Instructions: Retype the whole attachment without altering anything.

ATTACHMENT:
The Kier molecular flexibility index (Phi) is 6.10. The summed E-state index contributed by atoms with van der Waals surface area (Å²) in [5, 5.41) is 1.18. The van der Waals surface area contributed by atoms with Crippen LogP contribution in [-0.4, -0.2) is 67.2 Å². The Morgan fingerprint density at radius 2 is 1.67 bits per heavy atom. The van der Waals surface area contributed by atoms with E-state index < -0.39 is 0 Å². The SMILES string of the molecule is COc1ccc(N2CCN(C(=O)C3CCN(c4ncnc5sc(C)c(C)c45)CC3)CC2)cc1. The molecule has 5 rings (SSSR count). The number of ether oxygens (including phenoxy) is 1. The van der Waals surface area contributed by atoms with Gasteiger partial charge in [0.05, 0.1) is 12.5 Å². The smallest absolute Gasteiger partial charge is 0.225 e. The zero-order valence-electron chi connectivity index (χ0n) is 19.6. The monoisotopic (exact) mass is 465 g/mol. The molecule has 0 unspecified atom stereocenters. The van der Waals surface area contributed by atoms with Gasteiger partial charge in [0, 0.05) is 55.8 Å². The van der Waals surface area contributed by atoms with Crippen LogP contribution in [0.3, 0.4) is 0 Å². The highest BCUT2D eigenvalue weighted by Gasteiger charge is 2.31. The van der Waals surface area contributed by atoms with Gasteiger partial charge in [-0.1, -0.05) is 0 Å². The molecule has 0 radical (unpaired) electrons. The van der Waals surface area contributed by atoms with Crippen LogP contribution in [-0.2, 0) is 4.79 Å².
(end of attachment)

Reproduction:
The Kier molecular flexibility index (Phi) is 6.10. The summed E-state index contributed by atoms with van der Waals surface area (Å²) in [5, 5.41) is 1.18. The van der Waals surface area contributed by atoms with Crippen LogP contribution in [-0.4, -0.2) is 67.2 Å². The Morgan fingerprint density at radius 2 is 1.67 bits per heavy atom. The van der Waals surface area contributed by atoms with E-state index < -0.39 is 0 Å². The SMILES string of the molecule is COc1ccc(N2CCN(C(=O)C3CCN(c4ncnc5sc(C)c(C)c45)CC3)CC2)cc1. The molecule has 5 rings (SSSR count). The number of ether oxygens (including phenoxy) is 1. The van der Waals surface area contributed by atoms with Gasteiger partial charge in [0.05, 0.1) is 12.5 Å². The smallest absolute Gasteiger partial charge is 0.225 e. The zero-order valence-electron chi connectivity index (χ0n) is 19.6. The monoisotopic (exact) mass is 465 g/mol. The molecule has 0 unspecified atom stereocenters. The van der Waals surface area contributed by atoms with Gasteiger partial charge in [0, 0.05) is 55.8 Å². The van der Waals surface area contributed by atoms with Crippen LogP contribution in [0.3, 0.4) is 0 Å². The highest BCUT2D eigenvalue weighted by Gasteiger charge is 2.31. The van der Waals surface area contributed by atoms with Gasteiger partial charge in [-0.1, -0.05) is 0 Å². The molecule has 0 radical (unpaired) electrons. The van der Waals surface area contributed by atoms with Crippen LogP contribution in [-0.2, 0) is 4.79 Å².